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Turkish interior minister says US role in July 15 coup is ‘crystal clear’

People take cover as soldiers and police shoot at each other on the Bosphorus bridge in Istanbul on July 16, 2016, following an attempt by discontented soldiers to seize power from President Recep Tayyip Erdoğan that claimed more than 240 lives. After the bloodiest challenge to his 13-year autocratic rule, Erdoğan urged his backers to stay on the streets to prevent a possible "flare-up" of yesterday's chaos in the strategic NATO member of 80 million people. BULENT KILIC / AFP

Turkish Interior Minister Süleyman Soylu has claimed that the US administration was behind a coup attempt in Turkey on July 15, 2016 which took the lives of more than 250 people and that the faith-based Gülen movement carried out the failed putsch in collaboration with the US, according to statements published by the Hürriyet daily on Thursday.

“It is crystal clear that the US was behind the July 15 [coup attempt]. And it was Fetö that carried out the coup attempt on their orders,” Soylu said, using a derogatory term coined by Turkey’s Justice and Development Party (AKP) government to refer to the movement as a terrorist organization.

The movement, inspired by the views of US-based Islamic scholar Fethullah Gülen, strongly denies involvement in the abortive putsch and any terrorist activity.

Soylu was elaborating on remarks he made during a TV program on Haber Global with journalist Candaş Tolga Işık on Tuesday night that sparked a debate about the real masterminds of the coup attempt and the government narrative about it.

In sharp contrast to the narrative of the AKP government regarding the masterminds of July 15, Soylu said on Tuesday that it was not the Gülen movement that organized the abortive putsch but hinted that the US was behind it.

Pro-government journalist Nedim Şener dedicated his column in Hürriyet to Soylu’s statements on Thursday.

The interior minister said it was not the first time he had mentioned the US role in July 15, recalling that he had even talked about it hours after the coup attempt in a statement to TV stations on July 16, 2016.

“Back then, I had said, ‘The US was behind this coup attempt,” he noted. The minister said the US being behind coups or coup attempts in Turkey in the past such as the 1960 and 1980 military coups as well as the military intervention of Feb. 28, 1997 came to light years later.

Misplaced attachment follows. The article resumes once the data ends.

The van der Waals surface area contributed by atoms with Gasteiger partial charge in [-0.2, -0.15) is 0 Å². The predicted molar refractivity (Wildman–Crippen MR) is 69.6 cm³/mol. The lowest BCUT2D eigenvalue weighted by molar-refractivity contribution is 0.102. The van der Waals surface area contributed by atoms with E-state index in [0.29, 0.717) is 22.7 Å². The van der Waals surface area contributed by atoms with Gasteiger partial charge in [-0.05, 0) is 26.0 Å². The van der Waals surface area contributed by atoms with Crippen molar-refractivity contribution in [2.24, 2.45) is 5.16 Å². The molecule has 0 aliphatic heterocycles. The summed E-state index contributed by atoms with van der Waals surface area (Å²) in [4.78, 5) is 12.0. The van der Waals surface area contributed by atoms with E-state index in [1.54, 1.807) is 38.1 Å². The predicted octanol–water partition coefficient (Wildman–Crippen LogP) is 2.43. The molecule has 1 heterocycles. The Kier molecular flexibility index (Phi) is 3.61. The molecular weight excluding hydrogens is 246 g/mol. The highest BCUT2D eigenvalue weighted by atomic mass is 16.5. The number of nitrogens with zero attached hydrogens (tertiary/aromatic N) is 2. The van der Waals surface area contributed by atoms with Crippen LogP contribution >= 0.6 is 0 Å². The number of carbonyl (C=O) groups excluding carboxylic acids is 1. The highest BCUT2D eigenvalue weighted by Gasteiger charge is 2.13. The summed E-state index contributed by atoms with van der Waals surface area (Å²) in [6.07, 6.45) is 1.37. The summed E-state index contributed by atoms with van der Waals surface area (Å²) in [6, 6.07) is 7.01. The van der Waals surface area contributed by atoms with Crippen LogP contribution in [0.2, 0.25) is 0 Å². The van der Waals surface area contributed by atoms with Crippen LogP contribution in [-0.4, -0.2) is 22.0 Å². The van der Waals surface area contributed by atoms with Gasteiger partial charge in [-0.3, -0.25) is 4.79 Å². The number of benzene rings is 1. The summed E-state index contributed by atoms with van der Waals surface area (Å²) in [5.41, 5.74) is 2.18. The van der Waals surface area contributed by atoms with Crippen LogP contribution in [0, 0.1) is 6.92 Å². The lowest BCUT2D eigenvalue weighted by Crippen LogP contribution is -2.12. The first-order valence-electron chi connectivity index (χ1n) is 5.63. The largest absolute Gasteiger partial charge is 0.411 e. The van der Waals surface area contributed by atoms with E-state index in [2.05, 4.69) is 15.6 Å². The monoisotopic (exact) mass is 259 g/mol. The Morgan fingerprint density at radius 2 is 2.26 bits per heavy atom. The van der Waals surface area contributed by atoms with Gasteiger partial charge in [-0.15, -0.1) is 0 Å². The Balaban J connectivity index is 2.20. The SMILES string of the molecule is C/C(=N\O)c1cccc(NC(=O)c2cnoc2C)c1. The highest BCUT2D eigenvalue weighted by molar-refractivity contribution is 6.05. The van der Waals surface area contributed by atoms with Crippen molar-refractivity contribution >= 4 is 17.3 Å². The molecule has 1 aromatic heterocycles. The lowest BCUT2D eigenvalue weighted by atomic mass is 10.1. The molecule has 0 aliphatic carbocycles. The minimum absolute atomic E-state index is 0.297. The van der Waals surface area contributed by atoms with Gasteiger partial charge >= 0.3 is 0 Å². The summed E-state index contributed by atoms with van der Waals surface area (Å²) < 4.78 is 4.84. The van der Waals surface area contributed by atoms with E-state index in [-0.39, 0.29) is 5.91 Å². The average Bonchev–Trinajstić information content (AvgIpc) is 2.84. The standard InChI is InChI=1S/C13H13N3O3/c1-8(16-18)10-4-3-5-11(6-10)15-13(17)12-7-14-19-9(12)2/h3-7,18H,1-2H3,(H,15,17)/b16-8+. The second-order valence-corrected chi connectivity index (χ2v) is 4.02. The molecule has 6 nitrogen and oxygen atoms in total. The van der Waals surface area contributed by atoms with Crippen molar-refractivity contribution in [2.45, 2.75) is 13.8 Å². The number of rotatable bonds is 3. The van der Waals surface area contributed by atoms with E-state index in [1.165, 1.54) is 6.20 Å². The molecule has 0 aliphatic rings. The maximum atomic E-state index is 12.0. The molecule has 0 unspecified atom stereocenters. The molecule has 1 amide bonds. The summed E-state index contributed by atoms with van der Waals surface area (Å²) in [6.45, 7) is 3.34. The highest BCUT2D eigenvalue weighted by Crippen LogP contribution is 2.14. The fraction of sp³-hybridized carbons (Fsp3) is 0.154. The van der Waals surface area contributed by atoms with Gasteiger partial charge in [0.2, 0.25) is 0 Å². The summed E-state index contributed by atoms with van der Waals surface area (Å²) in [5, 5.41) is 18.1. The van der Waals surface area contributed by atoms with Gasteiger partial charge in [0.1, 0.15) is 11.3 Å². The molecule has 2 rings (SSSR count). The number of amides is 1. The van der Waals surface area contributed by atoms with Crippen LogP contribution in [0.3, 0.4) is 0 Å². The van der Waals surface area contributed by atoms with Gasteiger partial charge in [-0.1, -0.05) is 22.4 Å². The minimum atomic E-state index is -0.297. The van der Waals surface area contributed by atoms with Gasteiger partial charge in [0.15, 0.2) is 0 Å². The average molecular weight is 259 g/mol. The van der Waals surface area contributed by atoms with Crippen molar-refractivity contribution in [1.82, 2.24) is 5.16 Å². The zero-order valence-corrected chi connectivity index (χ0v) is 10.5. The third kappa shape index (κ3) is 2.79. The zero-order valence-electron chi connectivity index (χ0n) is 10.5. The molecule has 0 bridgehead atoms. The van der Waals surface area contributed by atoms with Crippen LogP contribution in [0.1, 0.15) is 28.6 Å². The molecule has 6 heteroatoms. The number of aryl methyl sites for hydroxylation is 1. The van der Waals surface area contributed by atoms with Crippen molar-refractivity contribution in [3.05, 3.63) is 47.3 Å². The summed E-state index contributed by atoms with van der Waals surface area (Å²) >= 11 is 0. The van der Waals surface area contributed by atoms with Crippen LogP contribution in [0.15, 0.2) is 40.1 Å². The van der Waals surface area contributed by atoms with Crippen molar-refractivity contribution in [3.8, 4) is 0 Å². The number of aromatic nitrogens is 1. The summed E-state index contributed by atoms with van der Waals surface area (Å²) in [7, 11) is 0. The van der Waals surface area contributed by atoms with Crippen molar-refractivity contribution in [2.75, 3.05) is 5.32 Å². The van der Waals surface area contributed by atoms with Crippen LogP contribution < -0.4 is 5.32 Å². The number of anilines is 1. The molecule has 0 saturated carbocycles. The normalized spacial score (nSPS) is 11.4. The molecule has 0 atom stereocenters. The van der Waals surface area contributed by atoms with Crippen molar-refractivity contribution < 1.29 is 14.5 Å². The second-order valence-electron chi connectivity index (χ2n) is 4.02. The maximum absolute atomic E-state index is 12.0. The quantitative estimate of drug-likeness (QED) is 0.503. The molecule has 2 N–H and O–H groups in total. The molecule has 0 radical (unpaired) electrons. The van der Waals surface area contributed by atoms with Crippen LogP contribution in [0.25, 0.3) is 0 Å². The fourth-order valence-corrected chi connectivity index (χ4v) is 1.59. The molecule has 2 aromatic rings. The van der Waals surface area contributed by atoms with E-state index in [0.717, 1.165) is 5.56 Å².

“Instead of waiting 20 or 30 years, I made a note to history saying that the US was behind this coup. I said this before even 24 hours had passed after the coup attempt and am not saying it [for the first time] today. Then, I became interior minister. After that, I saw Fetö was wherever the US had influence,” said Soylu.

He was appointed interior minister by President Recep Tayyip Erdoğan on Aug. 31, 2016.

Following the coup attempt, which was suppressed overnight, the Turkish government and President Erdoğan pinned the blame on the Gülen movement, describing it as a terrorist organization.

Fethullah Gülen, who inspired the movement, strongly denied having any role in the failed coup and called for an international investigation into it, but President Erdoğan — calling the coup attempt “a gift from God” — and the government initiated a widespread purge aimed at cleansing sympathizers of the movement from within state institutions, dehumanizing its popular figures and putting them in custody.

In a statement to German news magazine Der Spiegel in 2017, Bruno Kahl, the head of Germany’s BND foreign intelligence agency, said the Turkish government had failed to convince BND that Gülen was behind the 2016 failed coup in Turkey.

“Turkey has tried to convince us of that at every level, but so far it has not succeeded,” Kahl said back then.

Following the coup attempt the Turkish government also removed more than 130,000 civil servants from their jobs due to alleged Gülen links.

According to a statement from Interior Minister Soylu in November, a total of 292,000 people have been detained while 96,000 others have been jailed due to alleged links to the Gülen movement since the failed coup. The minister said there were 25,655 people in Turkey’s prisons who were jailed due to links to the Gülen movement.

In addition to the thousands who were jailed, scores of other Gülen movement followers had to flee Turkey to avoid the government crackdown.

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